He made those predictions in February 1968.

Obviously Berger’s prediction hasn’t materialized.

For more detail, see paper by Daniel Abrams, Richard Wiener and Haley A. Yaple called “A mathematical model of social group competition with application to the growth of religious non-affiliation,”presented it this week at the Dallas meeting of the American Physical Society.

For more blog posts on “American Grace”, visit here.

Japan’s catastrophy, social capital and order

Fukushima Daiichi Plant – Flickr photo by digitalglobe-imagery

My heart and thoughts are with the Japanese people.  Dealing with either of the menaces facing the country — the horrific aftermath of the tsunami or the gradual meltdown of the Fukushima Daiichi Nuclear Power Plant — would be more than enough, to say nothing of dealing with both simultaneously, and with a disaster that may leave hundreds or thousands of square miles of a crowded Japan uninhabitable for decades.

There have been some interesting articles on how Japanese society, Japanese cultural group values social capital, and reciprocity, are or will aid Japan’s effort to rebuild.  As the conservative Financial Times‘ Lex column noted, despite the continued weakness of Japanese government leaders, “Japan’s hidden strengths are being under-appreciated, not least by its own public….In Nietzsche’s formulation, what doesn’t kill you makes you stronger. This disaster will not kill Japan, and it could emerge psychologically stronger if the aftermath of the quake is handled well. Everyone knows there’s no god to put the stone back on the catfish [the Japanese folk wisdom that earthquakes are the thrashings of a giant catfish below the earth]. People have to do it themselves. The greatest cause for optimism about Japan is the reservoir of social capital that has sustained it through two tough decades.” And the FT Lex column wrote: “The social capital of a well-organised government and solidarity among the people is priceless.”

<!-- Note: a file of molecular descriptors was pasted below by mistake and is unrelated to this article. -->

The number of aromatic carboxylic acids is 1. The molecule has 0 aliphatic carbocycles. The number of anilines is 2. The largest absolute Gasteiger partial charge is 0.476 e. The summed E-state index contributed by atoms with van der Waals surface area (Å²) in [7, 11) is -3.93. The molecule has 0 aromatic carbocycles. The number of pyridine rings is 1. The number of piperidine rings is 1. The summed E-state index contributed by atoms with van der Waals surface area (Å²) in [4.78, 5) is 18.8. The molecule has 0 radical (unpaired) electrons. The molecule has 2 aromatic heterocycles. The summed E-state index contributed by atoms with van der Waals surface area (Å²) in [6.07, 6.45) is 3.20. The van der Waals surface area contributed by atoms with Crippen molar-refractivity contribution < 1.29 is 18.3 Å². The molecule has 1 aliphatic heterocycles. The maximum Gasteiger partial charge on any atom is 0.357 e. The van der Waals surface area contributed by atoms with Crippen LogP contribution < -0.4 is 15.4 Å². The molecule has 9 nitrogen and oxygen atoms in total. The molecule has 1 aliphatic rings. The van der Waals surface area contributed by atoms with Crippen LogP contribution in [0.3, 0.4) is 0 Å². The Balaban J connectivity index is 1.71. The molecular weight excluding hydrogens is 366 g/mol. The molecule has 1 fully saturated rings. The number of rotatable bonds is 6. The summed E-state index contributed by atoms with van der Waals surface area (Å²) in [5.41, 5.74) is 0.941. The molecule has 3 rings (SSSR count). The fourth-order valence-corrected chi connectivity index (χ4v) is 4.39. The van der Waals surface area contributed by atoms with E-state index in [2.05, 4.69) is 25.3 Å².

Where does this Japanese solidarity come from?  Slate has a column pointing to several factors:”

Honesty, with incentives. Japanese people may well be more honest than most. But the Japanese legal structure rewards honesty more than most. In a 2003 study on Japan’s famous policy for recovering lost property, West argues that the high rates of recovery have less to do with altruism than with the system of carrots and sticks that incentivizes people to return property they find rather than keep it. For example, if you find an umbrella and turn it in to the cops, you get a finder’s fee of 5 to 20 percent of its value if the owner picks it up. If they don’t pick it up within six months, the finder gets to keep the umbrella. Japanese learn about this system from a young age, and a child’s first trip to the nearest police station after finding a small coin, say, is a rite of passage that both children and police officers take seriously. At the same time, police enforce small crimes like petty theft, which contributes to an overall sense of security and order, along the lines of the “broken windows” policy implemented in New York City in the 1990s. Failure to return a found wallet can result in hours of interrogation at best, and up to 10 years in prison at worst….